Dhaka (AsiaNews) - The latest municipal elections in Bangladesh marks a turning point in the country's politics. The Awami League (AL) lost everywhere: in Sylhet, Barisal, Rajshahi, Khulna and Gazipur. Candidates running for the main opposition Bangladesh Nationalist Party (BNP) won in every city where elections were held, taking control from the ruling secular-oriented AL.
Two factors explain THE shift. On the one hand, corruption is rampant within the Al; on the other, religion has been used for political ends. It is unclear though, which played the greater role.
For many commentators, the ruling party's arrogance and thirst for power turned voters against it, beginning when it came to power by forcing out the caretaker government that is legally in power before elections.
Prime Minister and Awami League leader Sheikh Hasina has also been accused of corruption and of doing nothing about the heavy-handedness of her party's youth league.
Meanwhile, the BNP was backed by the Jamaat-e-Islami, an Islamic opposition party. In recent months, the two parties have held numerous hartal (strikes) against rulings by local courts against members of the Islamist party involved in Bangladesh's War of independence.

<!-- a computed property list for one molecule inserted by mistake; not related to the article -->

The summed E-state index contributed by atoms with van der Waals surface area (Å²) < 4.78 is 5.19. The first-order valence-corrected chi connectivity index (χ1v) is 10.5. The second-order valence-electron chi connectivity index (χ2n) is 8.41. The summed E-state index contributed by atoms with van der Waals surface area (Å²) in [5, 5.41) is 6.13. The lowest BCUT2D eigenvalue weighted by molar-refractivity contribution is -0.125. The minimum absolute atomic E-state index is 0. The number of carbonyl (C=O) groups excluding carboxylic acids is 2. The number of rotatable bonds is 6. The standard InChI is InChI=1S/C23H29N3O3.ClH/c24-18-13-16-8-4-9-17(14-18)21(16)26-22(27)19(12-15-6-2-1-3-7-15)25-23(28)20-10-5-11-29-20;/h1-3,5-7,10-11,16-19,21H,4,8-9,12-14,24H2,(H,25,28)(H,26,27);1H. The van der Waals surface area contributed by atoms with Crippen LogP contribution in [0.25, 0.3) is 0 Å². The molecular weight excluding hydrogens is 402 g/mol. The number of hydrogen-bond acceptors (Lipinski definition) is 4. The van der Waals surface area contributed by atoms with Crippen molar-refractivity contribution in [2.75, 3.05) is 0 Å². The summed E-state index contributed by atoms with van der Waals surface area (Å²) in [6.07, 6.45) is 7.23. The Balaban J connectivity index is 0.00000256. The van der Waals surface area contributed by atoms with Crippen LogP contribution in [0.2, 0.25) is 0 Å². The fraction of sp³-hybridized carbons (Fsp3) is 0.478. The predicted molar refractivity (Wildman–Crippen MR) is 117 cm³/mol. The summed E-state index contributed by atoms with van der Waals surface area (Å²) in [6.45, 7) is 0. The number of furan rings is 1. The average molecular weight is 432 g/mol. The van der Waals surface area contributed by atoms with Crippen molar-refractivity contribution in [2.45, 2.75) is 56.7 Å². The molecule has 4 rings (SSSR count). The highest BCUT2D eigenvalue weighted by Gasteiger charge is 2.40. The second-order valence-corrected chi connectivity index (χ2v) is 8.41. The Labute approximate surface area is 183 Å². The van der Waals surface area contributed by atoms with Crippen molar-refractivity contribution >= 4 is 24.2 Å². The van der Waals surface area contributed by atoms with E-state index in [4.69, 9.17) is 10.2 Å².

Despite the violence often associated with protests, the latter boosted Jamaat's popularity.
In the campaign, the Islamist party accused the Awami League of atheism, and of being far from the interests of the population (Bangladesh is 89.9 per cent Muslim), allegations that found favour among the least educated. This favoured the BNP's victory in the municipal poll.
Uncertainty now hovers over the upcoming general election, scheduled either for the end of this year or the start of next.
(Sumon Corraya contributed to this article)